U.S. Vows Tougher Action on North Korea After Missile Test

July 6, 2017




UNITED NATIONS — The United States toughened its military pressure and invective against nuclear-armed North Korea on Wednesday, conducting a missile maneuver with South Korea, hinting of a possible return to war with the North and proposing wider United Nations sanctions against “any country that does business with this outlaw regime.”

The American actions came a day after North Korea conducted a successful test of an intercontinental ballistic missile that appeared capable of hitting Alaska and Hawaii and was described by the United States as a “dangerous escalation” in what has become a crisis for the Trump administration. Claiming the test had been timed to America’s July 4 holiday, North Korea’s leader, Kim Jong-un, described the missile as a “gift package” to the United States.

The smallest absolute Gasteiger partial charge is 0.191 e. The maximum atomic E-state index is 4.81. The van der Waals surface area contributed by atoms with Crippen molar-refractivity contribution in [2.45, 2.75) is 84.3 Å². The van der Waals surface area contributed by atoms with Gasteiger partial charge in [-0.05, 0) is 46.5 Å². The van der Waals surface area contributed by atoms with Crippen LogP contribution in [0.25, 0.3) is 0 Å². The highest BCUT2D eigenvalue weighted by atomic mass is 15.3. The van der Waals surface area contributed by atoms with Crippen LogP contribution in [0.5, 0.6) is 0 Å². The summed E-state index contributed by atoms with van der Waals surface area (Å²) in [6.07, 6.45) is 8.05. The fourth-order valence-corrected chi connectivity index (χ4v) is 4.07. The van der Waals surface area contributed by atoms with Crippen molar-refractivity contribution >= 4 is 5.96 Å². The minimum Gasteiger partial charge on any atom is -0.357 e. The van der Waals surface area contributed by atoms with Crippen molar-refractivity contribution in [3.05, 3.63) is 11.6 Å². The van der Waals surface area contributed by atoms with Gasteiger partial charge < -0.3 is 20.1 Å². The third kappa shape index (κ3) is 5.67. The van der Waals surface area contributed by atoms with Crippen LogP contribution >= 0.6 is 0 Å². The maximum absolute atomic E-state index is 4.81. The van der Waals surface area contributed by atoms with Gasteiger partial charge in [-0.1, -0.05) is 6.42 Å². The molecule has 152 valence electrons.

The proposal for broader sanctions appeared aimed especially at China, North Korea’s most important trading partner. It was part of a vocal public effort by the Trump administration to push President Xi Jinping of China by linking improved American-Chinese trade relations to solving the North Korea problem — and threatening worse trade relations if China does not help more.

“There are countries that are allowing, even encouraging, trade with North Korea,” the American ambassador to the United Nations, Nikki R. Haley, told the Security Council at an emergency session on the North Korean missile test. If such countries want good trade relations with the United States, Ms. Haley said, “that’s not going to happen.”

Ms. Haley did not specifically threaten China, but she emphasized that 90 percent of North Korea’s trade is with the Chinese and that “much of the burden of enforcing U.N. sanctions rests with China.”